Bird Food & Recipes
The best all-around attractant for birds is black-oil sunflower seed—high meat-to-shell ratio, high in fat, and its small size and thin shell make it easy for small birds to handle and crack. Black-oil sunflower is among the favorite feeder foods of cardinals, chickadees, finches, and sparrows. See the Sales page for information on the Spring and Fall HSV Audubon Society bird seed sale.
Suet is a good choice for attracting insect-eating birds such as nuthatches and woodpeckers. Most suet is beef kidney fat. Care should be taken in hot weather lest the suet become rancid. Usually, commercial suet has been specially processed but check the package.
A good warm-weather alternative is the following Magic Mix recipe. Some members have tested whether birds prefer store bought suet cakes or Magic Mix. In some yards, bird eat 3 to 4 cakes made of Magic Mix to the purchased suet cakes.
Hsv Audubon MAGIC MIX
Melt 1 lb.(2 cups) of lard
Mix in 1 lb. (2 cups) peanut butter
Add 3 cups oats (either quick or old-fashioned)
2 cups corn meal
1 cup whole wheat flour (any flour will do).
Stir to mix thoroughly. During warm weather, add more flour. Avoid too much flour as the mix will crumble when spooning it into the log feeder holes. Store the mix in the refrigerator.
It is not necessary to add seeds. Most insect eating birds will not eat the seeds and their fledglings should not have them. To discourage squirrels, try adding 3 Tbs. of cayenne pepper.
Mixture can also be placed in foil lined 9" square pan, chilled and cut into squares to make your own "suet" cakes. Or spoon mixture into cupcake cups and place in refrigerator; this is a good size and shape for log feeders.
To provide hummingbird feeders, use one part sugar to four parts boiling water to make the nectar. Adding red food coloring to nectar is unnecessary and possibly harmful to birds. NEVER use honey as a sweetener as it grows mold that can injure hummingbirds.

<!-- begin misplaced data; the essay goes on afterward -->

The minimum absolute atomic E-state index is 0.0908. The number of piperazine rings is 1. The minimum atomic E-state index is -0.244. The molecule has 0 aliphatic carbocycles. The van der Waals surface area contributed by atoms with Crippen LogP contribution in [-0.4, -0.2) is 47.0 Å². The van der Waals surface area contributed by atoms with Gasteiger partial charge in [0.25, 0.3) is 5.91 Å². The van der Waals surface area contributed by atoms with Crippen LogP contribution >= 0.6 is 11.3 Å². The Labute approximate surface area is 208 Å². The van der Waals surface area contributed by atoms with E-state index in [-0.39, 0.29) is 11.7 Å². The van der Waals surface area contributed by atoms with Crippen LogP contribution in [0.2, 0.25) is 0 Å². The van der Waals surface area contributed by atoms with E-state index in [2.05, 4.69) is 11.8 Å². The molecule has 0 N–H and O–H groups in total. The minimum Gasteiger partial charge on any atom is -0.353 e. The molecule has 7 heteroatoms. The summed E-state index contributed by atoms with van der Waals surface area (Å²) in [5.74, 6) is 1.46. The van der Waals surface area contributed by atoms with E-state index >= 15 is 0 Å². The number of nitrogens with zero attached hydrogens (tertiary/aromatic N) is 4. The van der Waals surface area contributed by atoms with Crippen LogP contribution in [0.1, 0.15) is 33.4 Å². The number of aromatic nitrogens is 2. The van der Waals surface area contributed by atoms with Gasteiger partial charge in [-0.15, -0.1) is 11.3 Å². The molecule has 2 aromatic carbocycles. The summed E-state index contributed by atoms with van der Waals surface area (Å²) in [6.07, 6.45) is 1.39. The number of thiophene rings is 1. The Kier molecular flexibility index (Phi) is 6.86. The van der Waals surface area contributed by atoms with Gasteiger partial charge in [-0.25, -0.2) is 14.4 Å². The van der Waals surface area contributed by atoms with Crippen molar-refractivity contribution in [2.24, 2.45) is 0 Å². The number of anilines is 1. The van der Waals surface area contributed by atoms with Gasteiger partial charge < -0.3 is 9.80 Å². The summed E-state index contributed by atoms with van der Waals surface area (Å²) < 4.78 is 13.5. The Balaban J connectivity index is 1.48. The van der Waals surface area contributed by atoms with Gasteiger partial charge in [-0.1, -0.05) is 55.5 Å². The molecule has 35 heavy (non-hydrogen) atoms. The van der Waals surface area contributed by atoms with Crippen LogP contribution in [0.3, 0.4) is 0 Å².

Birdscaping your yard with native vegetation is one of the best ways you can help improve the environment. Choose what birds you would like to attract, then learn what plants they prefer. Remember, a variety of plants attracts the greatest diversity of bird species. Grow a variety of plants that bloom at different times, providing food throughout the year.
Consider perennials like black-eyed Susan and sunflowers for flowers and seeds; tubular-shaped nectar-producing flowers to attract hummingbirds; plants like cinnamon fern and thistle to provide soft nesting material; small trees and fruiting plants such as crabapples, dogwood, serviceberries, sumacs, and viburnum; conifers such as pine and spruce to provide cover, sap, seeds, and nesting sites; and deciduous trees such as oaks, beech, and hickories to provide nuts, and good nesting locations.
Mealworms provide a high protein treat for many birds, with bluebirds being the main diner in the Village. Others who favor mealworms are chickadees, titmice, wrens, and nuthatches. Offer mealworms on a flat tray or in a specialized mealworm feeder.
Try popped popcorn, hulled sunflowers, peanut hearts, soaked raisins, pieces of fruit, fruit seeds, grapes, ready-to-eat cereal.
With their muscular, stomach-like gizzards to aid in grinding their food, birds swallow small, hard materials such as sand, ashes, bits of charcoal, ground eggshells, and ground oysters shells. If you provide eggshells, bake them for 20 minutes at 250° to kill Salmonella bacteria, then cool and crush to dime-sized pieces.
From The FeederWatcher’s Handbook, Cornell Laboratory of Ornithology